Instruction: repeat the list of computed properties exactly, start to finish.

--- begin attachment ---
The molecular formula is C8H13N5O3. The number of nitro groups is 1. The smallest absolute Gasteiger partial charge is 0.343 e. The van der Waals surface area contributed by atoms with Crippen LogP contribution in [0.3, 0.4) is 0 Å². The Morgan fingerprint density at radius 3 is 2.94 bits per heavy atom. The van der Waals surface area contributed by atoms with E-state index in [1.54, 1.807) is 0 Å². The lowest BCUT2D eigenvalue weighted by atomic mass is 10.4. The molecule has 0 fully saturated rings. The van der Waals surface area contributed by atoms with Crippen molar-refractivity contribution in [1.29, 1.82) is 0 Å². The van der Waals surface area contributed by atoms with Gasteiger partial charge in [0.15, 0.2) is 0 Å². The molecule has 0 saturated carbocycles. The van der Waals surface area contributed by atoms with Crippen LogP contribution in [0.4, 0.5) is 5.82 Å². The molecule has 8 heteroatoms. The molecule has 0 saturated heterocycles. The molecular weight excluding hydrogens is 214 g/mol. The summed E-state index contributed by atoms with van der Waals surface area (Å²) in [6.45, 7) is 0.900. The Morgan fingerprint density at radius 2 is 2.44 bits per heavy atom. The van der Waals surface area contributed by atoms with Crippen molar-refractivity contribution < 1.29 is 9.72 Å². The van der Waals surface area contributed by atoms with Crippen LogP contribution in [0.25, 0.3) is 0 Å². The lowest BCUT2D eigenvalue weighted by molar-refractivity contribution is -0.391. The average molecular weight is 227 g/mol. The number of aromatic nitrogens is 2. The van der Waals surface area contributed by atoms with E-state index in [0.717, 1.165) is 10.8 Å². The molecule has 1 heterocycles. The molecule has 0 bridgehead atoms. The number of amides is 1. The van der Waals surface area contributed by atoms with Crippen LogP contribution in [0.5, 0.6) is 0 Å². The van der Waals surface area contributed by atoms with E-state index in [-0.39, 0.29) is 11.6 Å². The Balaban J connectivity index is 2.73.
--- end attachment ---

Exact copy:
The molecular formula is C8H13N5O3. The number of nitro groups is 1. The smallest absolute Gasteiger partial charge is 0.343 e. The van der Waals surface area contributed by atoms with Crippen LogP contribution in [0.3, 0.4) is 0 Å². The Morgan fingerprint density at radius 3 is 2.94 bits per heavy atom. The van der Waals surface area contributed by atoms with E-state index in [1.54, 1.807) is 0 Å². The lowest BCUT2D eigenvalue weighted by atomic mass is 10.4. The molecule has 0 fully saturated rings. The van der Waals surface area contributed by atoms with Crippen molar-refractivity contribution in [1.29, 1.82) is 0 Å². The van der Waals surface area contributed by atoms with Gasteiger partial charge in [0.15, 0.2) is 0 Å². The molecule has 0 saturated carbocycles. The van der Waals surface area contributed by atoms with Crippen LogP contribution in [0.4, 0.5) is 5.82 Å². The molecule has 8 heteroatoms. The molecule has 0 saturated heterocycles. The molecular weight excluding hydrogens is 214 g/mol. The summed E-state index contributed by atoms with van der Waals surface area (Å²) in [6.45, 7) is 0.900. The Morgan fingerprint density at radius 2 is 2.44 bits per heavy atom. The van der Waals surface area contributed by atoms with Crippen molar-refractivity contribution < 1.29 is 9.72 Å². The van der Waals surface area contributed by atoms with Crippen LogP contribution in [0.25, 0.3) is 0 Å². The lowest BCUT2D eigenvalue weighted by molar-refractivity contribution is -0.391. The average molecular weight is 227 g/mol. The number of aromatic nitrogens is 2. The van der Waals surface area contributed by atoms with E-state index in [0.717, 1.165) is 10.8 Å². The molecule has 1 heterocycles. The molecule has 0 bridgehead atoms. The number of amides is 1. The van der Waals surface area contributed by atoms with Crippen LogP contribution in [0.5, 0.6) is 0 Å². The van der Waals surface area contributed by atoms with E-state index in [-0.39, 0.29) is 11.6 Å². The Balaban J connectivity index is 2.73.